Wednesday, October 20, 2010

The Moral Landscape by Sam Harris

I first encountered Sam Harris in a review of The End of Faith in The New York Times a little over six years ago in September of 2004. My journey to rationalism covered many years, much reading, over a difficult path. Sam Harris became the first of the “new atheists” who explicated my mental turmoil in a logical and common sense manner. A little over two years later, he followed this work with Letter to a Christian Nation. In this book, he answered many of the criticisms leveled at End of Faith. Many of his critics had not even the slightest taint of rationalism. Since then, I have followed Harris through his blog,, which provides e-mail updates of publications and appearances. I knew Harris spent much of his time working on a dissertation in neuroscience from UCLA. This book is an off shoot of that dissertation.

Harris’ thesis runs like this: “…the split between facts and values – and, therefore, between science and morality – is an illusion” (179). He posits that human morality arose because it provided a value to early hominids. “…values actually are – the set of attitudes, choices, and behaviors that potentially affect our well-being, as well as that of other conscious minds” (22). The contradictions among religions arose because of narrow interests of small tribes in conflict with neighboring groups. Thus, the commandments proscribe murder and theft, yet the God of Moses directed the Israelites to kill every man, woman, and child in the way of this particular group’s takeover of large areas of the Middle East. Belief enables individuals to bridge the gap between facts and values.

Harris states, “Science can, in principle, help us understand what we should do and should want – and therefore, what other people should do and should want in order to live the best lives possible” (28). Imagine what the world would be like if everyone lived by the “Golden Rule.”

The idea of a “moral Landscape guarantees that many people will have flawed conceptions of morality, just as many people have flawed conceptions of physics” (53). Recent polls have shown that an astounding number of people in the US believe the universe is only about 7,000 years old, and therefore expect, that if evolution were true, we should be able to see monkeys evolving into humans before our eyes. Harris adds, “the fact that millions of people use the term “morality” as a synonym for religious dogmatism, racism, sexism, or other failures of insight and compassion should not oblige us to merely accept their terminology until the end of time” (53).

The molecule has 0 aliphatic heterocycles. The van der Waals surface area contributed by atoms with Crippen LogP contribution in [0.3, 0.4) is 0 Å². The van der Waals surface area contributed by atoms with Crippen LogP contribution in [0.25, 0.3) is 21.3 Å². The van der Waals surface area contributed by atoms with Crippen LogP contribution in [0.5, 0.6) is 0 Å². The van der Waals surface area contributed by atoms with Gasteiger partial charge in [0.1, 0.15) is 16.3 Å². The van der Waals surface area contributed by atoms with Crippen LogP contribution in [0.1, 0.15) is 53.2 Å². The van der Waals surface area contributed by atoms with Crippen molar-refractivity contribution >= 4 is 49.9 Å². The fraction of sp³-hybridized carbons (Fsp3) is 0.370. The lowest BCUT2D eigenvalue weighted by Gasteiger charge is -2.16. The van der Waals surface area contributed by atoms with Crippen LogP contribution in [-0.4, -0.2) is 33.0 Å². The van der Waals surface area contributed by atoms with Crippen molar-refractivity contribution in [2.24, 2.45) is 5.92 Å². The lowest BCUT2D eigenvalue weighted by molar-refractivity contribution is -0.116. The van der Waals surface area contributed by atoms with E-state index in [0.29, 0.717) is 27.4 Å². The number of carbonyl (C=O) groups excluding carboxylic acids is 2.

The chapters entitled “Belief” and “Religion” offer particularly complicated lines of reasoning, but the conclusion remains the same: “For nearly a century, the moral relativism of science has given faith-based religion -- that great engine of ignorance and bigotry – a nearly uncontested claim to being the only universal framework for moral wisdom. As a result, the most powerful societies on earth spend their time debating issues like gay marriage when they should be focused on problems like nuclear proliferation, genocide, energy security, climate change, poverty, and failing schools” (191).

At times, The Moral Landscape is not an easy read. I found myself going back over some key passages in order to fully digest Harris’ lines of reasoning. However, the challenge is extremely worthwhile in the long run. The author devoted nearly 100 pages – one-third of the book – to detailed footnotes, references, and an index. This work represents scholarship of the first order. This book belongs on the shelf of every person concerned with rationalism and the moral and ethical problems of the dangerous world in which we live. (5 stars)

--Chiron, 10/16/10

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